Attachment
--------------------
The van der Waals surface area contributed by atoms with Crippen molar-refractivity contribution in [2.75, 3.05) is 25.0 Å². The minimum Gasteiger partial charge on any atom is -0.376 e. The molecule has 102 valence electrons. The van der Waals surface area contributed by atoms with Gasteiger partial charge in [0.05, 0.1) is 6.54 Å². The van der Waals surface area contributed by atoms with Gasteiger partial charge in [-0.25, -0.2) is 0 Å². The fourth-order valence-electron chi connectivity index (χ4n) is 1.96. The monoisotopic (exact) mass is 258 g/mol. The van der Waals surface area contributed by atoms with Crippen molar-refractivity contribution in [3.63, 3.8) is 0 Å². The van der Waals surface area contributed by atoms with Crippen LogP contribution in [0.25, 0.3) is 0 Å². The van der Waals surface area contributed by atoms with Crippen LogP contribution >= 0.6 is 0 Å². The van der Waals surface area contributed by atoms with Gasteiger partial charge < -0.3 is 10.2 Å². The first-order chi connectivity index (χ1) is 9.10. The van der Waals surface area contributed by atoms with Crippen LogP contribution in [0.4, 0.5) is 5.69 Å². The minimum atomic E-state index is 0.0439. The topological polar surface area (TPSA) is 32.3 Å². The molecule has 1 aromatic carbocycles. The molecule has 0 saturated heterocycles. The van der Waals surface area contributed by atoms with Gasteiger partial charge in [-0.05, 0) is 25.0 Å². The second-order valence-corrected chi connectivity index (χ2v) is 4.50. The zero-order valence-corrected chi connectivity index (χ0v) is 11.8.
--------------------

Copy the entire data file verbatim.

The van der Waals surface area contributed by atoms with Crippen molar-refractivity contribution in [2.75, 3.05) is 25.0 Å². The minimum Gasteiger partial charge on any atom is -0.376 e. The molecule has 102 valence electrons. The van der Waals surface area contributed by atoms with Gasteiger partial charge in [0.05, 0.1) is 6.54 Å². The van der Waals surface area contributed by atoms with Gasteiger partial charge in [-0.25, -0.2) is 0 Å². The fourth-order valence-electron chi connectivity index (χ4n) is 1.96. The monoisotopic (exact) mass is 258 g/mol. The van der Waals surface area contributed by atoms with Crippen molar-refractivity contribution in [3.63, 3.8) is 0 Å². The van der Waals surface area contributed by atoms with Crippen LogP contribution in [0.25, 0.3) is 0 Å². The van der Waals surface area contributed by atoms with Crippen LogP contribution >= 0.6 is 0 Å². The van der Waals surface area contributed by atoms with Gasteiger partial charge < -0.3 is 10.2 Å². The first-order chi connectivity index (χ1) is 9.10. The van der Waals surface area contributed by atoms with Crippen LogP contribution in [0.4, 0.5) is 5.69 Å². The minimum atomic E-state index is 0.0439. The topological polar surface area (TPSA) is 32.3 Å². The molecule has 1 aromatic carbocycles. The molecule has 0 saturated heterocycles. The van der Waals surface area contributed by atoms with Gasteiger partial charge in [-0.05, 0) is 25.0 Å². The second-order valence-corrected chi connectivity index (χ2v) is 4.50. The zero-order valence-corrected chi connectivity index (χ0v) is 11.8.